Influences and government regulations
Marketing savings
Different consumption patterns
Economic integration
Local competition
Global competition
Legislative factors
Source: adapted from Sasu 2005, pp 144-147
Consumer goods such Hwa Tai require more adaptations, being influenced by cultural
differences and economic conditions of the target market. There are numerous examples of
global companies that have made certain adjustments to the specific products to foreign
markets. Many companies may use a combination of standardization and adaptation
strategies. Factors affecting decisions to adapt products are :
Factors affecting decisions to adapt products
Market characteristics
Government regulation
Non- tariff barriers
Characteristics and
preferences
Consumer models
The level of economic
development
Competition
Climate
Legal

Product characteristics
Functions, attributes
Durability , quality
Methods of operation and use

Company characteristics
Profitability
The cost of adaptation
Organization

Packaging
Brand

Resources
Policies adopted

Warranty service
Experience
Life cycle
Country of origin
Source: Adapted from Sasu 2005, p. 148

9.1 Market Characteristics


9.1.1 Government regulations and nontariff barriers
These regulations are one of the most important factors involving product adaptation to
destination markets. Nontariff barriers try to protect local products from foreign competition
and include product standards, technical regulations and subsidies for local products. The
amount of money spent by foreign firms to meet these requirements is very high.
Requirements related to testing and certification of drugs on the American market has made
difficult or even impossible the market entry of foreign firms. Regulations on emission

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compliance standards has resulted in standards regarding engine exhaust emissions known as
Euro 4, Euro 5, Euro 6, etc..
9.1.2 Clients characteristics and preferences
Products sold on foreign markets are influenced by local behaviour, tastes, attitudes and
traditions on each market.
9.1.3 The economic development level
Buyers who come from developed markets demand sophisticated products, while customers
from less developed markets are only solvable for simplified versions of products due to low
purchasing power and conditions of use.
9.1.4 Competition
Product adaptation to specific foreign markets is often required by the strategies adopted by
competitors and pressures exercised by them. The rules of the game vary according to local
business environment, traditions and legislative practices and climate.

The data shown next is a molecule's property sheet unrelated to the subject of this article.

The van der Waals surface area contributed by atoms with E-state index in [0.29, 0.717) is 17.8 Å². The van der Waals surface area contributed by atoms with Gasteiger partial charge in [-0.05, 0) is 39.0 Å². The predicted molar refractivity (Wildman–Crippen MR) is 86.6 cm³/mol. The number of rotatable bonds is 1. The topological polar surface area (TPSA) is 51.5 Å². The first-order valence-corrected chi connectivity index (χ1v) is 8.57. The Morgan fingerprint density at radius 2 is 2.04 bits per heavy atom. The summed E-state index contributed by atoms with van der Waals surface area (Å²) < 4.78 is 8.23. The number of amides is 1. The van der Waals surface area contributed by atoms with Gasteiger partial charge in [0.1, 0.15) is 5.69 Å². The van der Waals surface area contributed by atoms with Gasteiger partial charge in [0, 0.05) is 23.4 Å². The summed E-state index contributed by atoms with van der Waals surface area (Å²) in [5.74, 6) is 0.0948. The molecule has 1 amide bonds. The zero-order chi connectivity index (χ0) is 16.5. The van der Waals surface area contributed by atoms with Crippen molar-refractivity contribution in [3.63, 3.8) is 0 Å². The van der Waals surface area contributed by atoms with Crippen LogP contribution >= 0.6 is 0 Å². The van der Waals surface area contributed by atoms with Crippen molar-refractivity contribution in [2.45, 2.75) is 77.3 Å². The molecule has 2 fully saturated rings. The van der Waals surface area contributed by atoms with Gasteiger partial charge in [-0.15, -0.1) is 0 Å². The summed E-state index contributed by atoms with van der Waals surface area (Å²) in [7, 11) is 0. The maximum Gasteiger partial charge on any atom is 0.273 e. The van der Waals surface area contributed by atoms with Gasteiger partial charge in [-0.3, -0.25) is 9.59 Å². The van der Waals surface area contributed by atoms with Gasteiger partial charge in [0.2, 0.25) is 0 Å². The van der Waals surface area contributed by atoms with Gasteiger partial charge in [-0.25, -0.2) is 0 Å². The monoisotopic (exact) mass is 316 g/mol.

9.1.5 Climate
Climate can affect all components of a product, some products, being more vulnerable to
climatic conditions by their nature. Experience has taught the local producers to adapt to
difficult climate conditions. For foreign companies this learning process can be extended,
leading to initial financial and market share loses.
9.2 Product features
This may require a standardization or adaptation policy. Foods are most sensitive to local
tastes and habits.
9.2.1 Durable
Consumer products are subject to a more homogeneous demand and predictable adjustments,
such as for example, adjustments to the different technical systems for video devices.
Industrial products are the least exposed to cultural differences.
9.2.2 Brand
The brand of a product refers to a name, symbol, term or sign used to differentiate the firm's
offer from the competitors. To a deeper level, the brand is the totality of connections between
a product or a company and its clients. The brand is one of the elements that can be easily
standardized and permit standardization of other elements of marketing, such as promotion.
An international company has several options when choosing a brand strategy. Brands may
be local, regional and global. Using local brands often is required to adapt these products to
specific markets or the impossibility of using regional or global brands due to negative
connotations.
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9.2.3 Packaging
The packaging of a product has the following functions: product protection, promotion and
ease of use. Packaging will be different depending on the chosen mode of transport, duration
of transport and transit conditions. For food producers, firms use more expensive packaging
and faster means of transport. Aesthetic packaging requires careful choice of colour and form
of packages. Red is often associated with death or magic. In many industrialized countries,
black is used, and suggests quality, excellence and class. Size of packages varies depending